MN Energy Smart

5 Ways to Dry Out Your Dehumidifier Costs

Anyone who uses them regularly knows that dehumidifiers are among the biggest electricity hogs. Using a dehumidifier to suck moisture out of the air can cost more than $100 a year on electricity bills.

Yet, it’s often seen as an unavoidable cost. Too much humidity in a home or business risks mold and mildew problems that can damage property and be costly to clean up. Moreover, dehumidifying tends to make a room more comfortable.

So what can you really do?

There are actually many ways to minimize dehumidifying costs and still remove excess moisture. Here are a few:

1. Use fans and windows to circulate air. As much as possible, get fresh air moving around in damp areas. A prime reason basements and other rooms get dank is because water vapor amasses in the air and has no escape. Creating an air circulation and outlet mechanism, such as installing small windows and vents and using fans to circulate air can help calm humidity problems.

2. Consider calcium chloride. Found in many winter de-icer products, calcium chloride is a salt crystal that absorbs moisture in the air. Hardware and home-improvement stores now sell calcium chloride-based products meant to be used as an alternative to dehumidifiers. You set the calcium chloride in containers in particularly damp rooms and it will absorb water in the air, turning the crystals to brine. The brine may be dumped down the toilet. A warning: Calcium chloride can be dangerous to swallow, so must be kept out of reach of small children and pets.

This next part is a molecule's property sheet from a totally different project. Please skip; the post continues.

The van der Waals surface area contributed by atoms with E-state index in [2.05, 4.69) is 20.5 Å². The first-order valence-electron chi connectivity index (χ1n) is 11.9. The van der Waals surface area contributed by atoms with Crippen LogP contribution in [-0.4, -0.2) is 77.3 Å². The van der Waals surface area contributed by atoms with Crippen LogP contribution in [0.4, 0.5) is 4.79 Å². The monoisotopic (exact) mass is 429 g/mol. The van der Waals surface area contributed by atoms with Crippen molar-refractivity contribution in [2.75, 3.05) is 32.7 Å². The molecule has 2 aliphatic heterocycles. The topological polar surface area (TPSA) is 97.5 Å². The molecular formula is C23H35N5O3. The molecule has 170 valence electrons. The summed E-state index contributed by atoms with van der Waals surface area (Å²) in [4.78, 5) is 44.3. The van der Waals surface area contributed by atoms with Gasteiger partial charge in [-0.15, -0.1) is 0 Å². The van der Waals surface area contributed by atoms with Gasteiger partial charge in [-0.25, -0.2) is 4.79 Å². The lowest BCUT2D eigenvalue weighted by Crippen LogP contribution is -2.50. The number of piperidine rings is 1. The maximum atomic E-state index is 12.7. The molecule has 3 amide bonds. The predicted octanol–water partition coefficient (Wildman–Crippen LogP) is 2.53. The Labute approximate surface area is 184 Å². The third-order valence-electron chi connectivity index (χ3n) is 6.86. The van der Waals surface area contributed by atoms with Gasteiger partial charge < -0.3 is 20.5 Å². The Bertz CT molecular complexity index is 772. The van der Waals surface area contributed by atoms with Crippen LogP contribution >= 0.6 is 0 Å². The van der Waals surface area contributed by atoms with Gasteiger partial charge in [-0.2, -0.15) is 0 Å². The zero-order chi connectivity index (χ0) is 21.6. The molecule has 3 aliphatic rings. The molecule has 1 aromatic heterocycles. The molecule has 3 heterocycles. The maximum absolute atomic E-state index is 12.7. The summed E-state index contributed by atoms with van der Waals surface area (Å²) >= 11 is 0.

3. Buy an energy efficient dehumidifier. If you use a dehumidifier, at least purchase an Energy Star-qualified model. According to EnergyStar.gov, an Energy Star model will use 10% to 20% less humidity to remove the same amount of water as conventional models, saving $25 or more on electric bills each year. The cost for Energy Star models is comparable to non-Energy Star models.

4. Explore new technologies. Large commercial buildings may need to look at more sophisticated technologies for their dehumidifying needs. Thankfully, there’s been advancement in the energy efficiency of dehumidifying systems.

5. Limit dehumidifying. Dehumidifiers don’t work optimally in temperatures below 65 degrees, so it makes sense to only use them in rooms above that temperature. In Minnesota, it’s often typically only necessary to dehumidify in the warm, humid months – especially if a basement is kept warm in the winter. The warm air will rise to upper levels and keep the basement area relatively dry. Other tips to minimizing dehumidifying costs – such as closing doors and windows when units are in use – can be found here.

How do you keep dehumidifying costs in check in your business or home?

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